- The Washington Times - Wednesday, April 6, 2005

The Virginia Board of Game and Inland Fisheries has proposed regulation amendments that would legalize the use of a crossbow in all deer hunting seasons in which archery equipment may be used.

The new regulations also would establish a special license for persons using a crossbow during the special archery hunting seasons. It would be required in addition to the basic hunting license. The proposed costs for such a license is $12 for a state resident and $25 for a nonresident, plus a 50 cent issuance fee.

Virginia wants its hunters to really think about this. The public comment period on the proposed amendments will not close until June 23, with written comments to be received no later than June 16 so the board can review them before taking final action.

The full proposal is available on the department’s Web site, www.dgif.virginia.gov, as well as at all VDGIF central and regional offices. Plus, it will be published in the April 18 Virginia Register of Regulations and will be available at public meetings.

If you wish to make a comment other than at a board meeting, it must be in writing and must be accompanied by your name, address and telephone number. Written comments can be submitted to the department’s Web site or to [email protected]; or mailed to Phil Smith, Policy Analyst and Regulatory Coordinator, Department of Game and Inland Fisheries, 4016 W. Broad St., Richmond, Va., 23230.

The department is holding one of its public meetings tonight in Richmond at 7 to address the subject of hunting with crossbows. It will be held at the Board Room of the VDGIF at 4000 W. Broad St.

Check out this lake — John Odenkirk, the Virginia Department of Game and Inland Fisheries biologist in charge of Northern Virginia waters, says he’s done with two weeks of trap-netting fish in Lake Orange (drive Route 3 west of Fredericksburg, to Route 20, near town of Orange). It was all part of a crappie exploitation study.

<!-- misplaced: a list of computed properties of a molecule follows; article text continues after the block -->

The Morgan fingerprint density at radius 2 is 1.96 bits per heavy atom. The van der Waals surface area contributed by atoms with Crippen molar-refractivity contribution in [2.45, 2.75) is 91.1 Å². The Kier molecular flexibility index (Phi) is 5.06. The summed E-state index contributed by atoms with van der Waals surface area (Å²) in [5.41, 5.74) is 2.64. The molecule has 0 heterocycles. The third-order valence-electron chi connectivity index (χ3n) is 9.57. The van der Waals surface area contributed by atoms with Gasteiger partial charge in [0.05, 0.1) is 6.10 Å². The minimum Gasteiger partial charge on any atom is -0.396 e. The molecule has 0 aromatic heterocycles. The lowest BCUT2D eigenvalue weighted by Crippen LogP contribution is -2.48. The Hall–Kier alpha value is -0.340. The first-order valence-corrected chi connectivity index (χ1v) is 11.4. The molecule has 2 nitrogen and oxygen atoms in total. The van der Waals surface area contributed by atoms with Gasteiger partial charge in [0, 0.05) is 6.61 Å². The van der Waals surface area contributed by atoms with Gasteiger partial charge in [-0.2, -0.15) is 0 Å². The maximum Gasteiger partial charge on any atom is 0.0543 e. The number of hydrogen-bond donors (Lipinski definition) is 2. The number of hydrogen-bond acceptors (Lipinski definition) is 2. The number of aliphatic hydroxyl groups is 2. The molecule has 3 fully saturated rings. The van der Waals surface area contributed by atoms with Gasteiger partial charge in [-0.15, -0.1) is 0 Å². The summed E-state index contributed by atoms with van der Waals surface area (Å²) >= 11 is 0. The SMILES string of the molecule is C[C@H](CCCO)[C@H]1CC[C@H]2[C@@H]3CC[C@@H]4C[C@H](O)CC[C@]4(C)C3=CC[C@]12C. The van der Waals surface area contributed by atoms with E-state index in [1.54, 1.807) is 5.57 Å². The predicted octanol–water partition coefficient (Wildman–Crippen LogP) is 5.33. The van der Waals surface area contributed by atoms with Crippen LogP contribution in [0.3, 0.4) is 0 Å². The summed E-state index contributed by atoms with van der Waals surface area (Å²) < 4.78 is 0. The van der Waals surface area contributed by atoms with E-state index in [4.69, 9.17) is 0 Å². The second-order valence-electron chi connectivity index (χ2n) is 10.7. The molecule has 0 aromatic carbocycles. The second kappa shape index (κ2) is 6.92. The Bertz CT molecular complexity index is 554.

“[We] tagged about 650 legal [9-inch-and-up] black crappies,” he said. “That is the best small lake in the district for just about everything — bass, catfish, crappies and bluegill. We even got a 27-inch, 8-pound walleye.”

Diseased captive deer found — The first positive case of chronic wasting disease (CWD) in New York State has been confirmed in a white-tailed doe from a captive herd in Oneida County. CWD is a transmissible disease that affects the brain and central nervous system of deer and elk. There is no evidence CWD is linked to disease in humans or domestic livestock other than deer and elk.

The animal that tested positive for CWD was a 6-year-old white-tailed doe that was slaughtered from a captive herd in Oneida County as part of the state’s mandatory CWD surveillance and testing protocols. Now the state will work diligently to ensure the dreaded disease will not spread to wild whitetails.

In the past several years CWD has been detected in both wild and captive deer and elk populations in Colorado, Illinois, Kansas, Minnesota, Montana, Nebraska, New Mexico, Oklahoma, South Dakota, Utah, Wisconsin and Wyoming, plus in Saskatchewan and Alberta in Canada. Now we can add New York, which is truly alarming Maryland and Virginia wildlife biologists because both states privately have owned captive deer herds.

I’m of the opinion deer should be wild, not domesticated like cattle.

Children invited to fish — Naturalist Glenn Cummings of the Black Hill Regional Park in Montgomery County sent a message to confirm a rescheduling of the Children’s Spinfishing For Trout Program. It will now be held Sunday, 2 to 6 pm. “We have room for additional sign-ups,” Cummings said. Questions? Call Black Hill Regional Park at 301/916-0220. Enjoy the fishing, have a hot dog and drink a cold soda.

Look for Gene Mueller’s Outdoors column Sunday, Wednesday and Thursday, only in The Washington Times. E-mail: gmueller@washingtontimes.com

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